Every day, businesses engage in legal contracts in order to resemble a formality of an exchange of products or acts (Kubasek et al., 2015, p.239). Without contracts, business agreements would be difficult to enforce if one party defaulted and there were no ramifications. If one party decided to back out of a contract, there can be legal courses that the defaulted party can take. The following analysis will review the case of Marshall Petersen, a local health food products business.
I met Marshall and his wife in a Sunday school class as he started to explore his faith. During conversations with Marshall, I learned he was interested in increasing his business with new health products. I informed him of my family’s produce, Muscadine grapes. I conversed with Marshall more about the grapes and he was interested in selling samples. The samples were a huge selling item in his store so Marshall started with a modest phone order. Over time, Marshall began investing heavily in advertising for the grapes, which led to increased orders based on the high consumerism of the product. While I have faithfully delivered promptly at consistent prices, Marshall failed to make the required payment on time. When Muscadine grapes made national headlines that skyrocketed demand, my company became overwhelmed with orders. An out-of-state company offered to pay twice the price for the grapes, but required the signing of an output contract. This contract would limit my ability to continue business with Marshall. I tried to negotiate a deal with other local suppliers; however, Marshall brought up a requirements contract that was signed by my son, who was under the legal age of 19 at the time of signature (Contract Case Study).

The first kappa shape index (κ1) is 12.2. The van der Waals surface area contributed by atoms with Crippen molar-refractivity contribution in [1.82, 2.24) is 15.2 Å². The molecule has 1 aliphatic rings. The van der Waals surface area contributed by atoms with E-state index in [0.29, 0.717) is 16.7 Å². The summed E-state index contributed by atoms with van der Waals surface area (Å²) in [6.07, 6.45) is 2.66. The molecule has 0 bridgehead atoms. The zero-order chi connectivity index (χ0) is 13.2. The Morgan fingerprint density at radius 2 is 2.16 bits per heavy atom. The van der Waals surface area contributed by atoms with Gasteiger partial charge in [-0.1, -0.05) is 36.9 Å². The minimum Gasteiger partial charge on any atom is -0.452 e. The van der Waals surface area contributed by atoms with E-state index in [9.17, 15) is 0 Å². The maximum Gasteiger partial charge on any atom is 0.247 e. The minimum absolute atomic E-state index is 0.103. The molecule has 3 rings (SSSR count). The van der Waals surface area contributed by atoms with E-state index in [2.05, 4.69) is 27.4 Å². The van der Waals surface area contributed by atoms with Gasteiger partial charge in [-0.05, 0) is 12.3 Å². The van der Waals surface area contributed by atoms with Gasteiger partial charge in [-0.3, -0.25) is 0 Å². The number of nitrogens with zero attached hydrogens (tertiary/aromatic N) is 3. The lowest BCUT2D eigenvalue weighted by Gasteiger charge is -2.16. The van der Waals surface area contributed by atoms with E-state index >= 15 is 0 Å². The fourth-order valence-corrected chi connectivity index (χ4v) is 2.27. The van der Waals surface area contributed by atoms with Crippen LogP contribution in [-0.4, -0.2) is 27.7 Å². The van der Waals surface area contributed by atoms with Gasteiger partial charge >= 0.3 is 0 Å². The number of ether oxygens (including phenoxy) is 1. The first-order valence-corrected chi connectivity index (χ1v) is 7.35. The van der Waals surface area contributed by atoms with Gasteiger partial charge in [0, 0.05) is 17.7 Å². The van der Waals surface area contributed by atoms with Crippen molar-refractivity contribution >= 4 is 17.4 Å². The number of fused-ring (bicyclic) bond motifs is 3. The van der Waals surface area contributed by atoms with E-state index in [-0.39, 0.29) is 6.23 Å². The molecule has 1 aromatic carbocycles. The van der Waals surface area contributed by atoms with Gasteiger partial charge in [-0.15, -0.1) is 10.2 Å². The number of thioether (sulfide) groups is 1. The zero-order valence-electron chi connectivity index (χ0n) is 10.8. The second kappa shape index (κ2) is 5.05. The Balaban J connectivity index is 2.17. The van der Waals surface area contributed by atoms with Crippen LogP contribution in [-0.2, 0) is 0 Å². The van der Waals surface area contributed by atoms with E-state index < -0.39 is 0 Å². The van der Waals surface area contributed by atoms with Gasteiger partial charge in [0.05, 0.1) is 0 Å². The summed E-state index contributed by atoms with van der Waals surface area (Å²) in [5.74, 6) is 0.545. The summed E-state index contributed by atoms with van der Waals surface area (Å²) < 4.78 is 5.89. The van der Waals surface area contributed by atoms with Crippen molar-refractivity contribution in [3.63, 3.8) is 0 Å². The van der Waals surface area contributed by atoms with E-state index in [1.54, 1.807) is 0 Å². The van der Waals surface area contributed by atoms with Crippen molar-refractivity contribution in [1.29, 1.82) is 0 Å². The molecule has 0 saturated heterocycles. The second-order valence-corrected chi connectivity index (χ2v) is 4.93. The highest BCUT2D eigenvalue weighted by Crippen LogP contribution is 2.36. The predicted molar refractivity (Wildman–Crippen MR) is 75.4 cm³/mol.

Basis of a Contract
According to Kubasek et al. (2015), a “valid contract has six elements: legal offer, legal acceptance, consideration, genuine assent, competent parties, and a legal object” (p. 244). A legal offer is what begins the...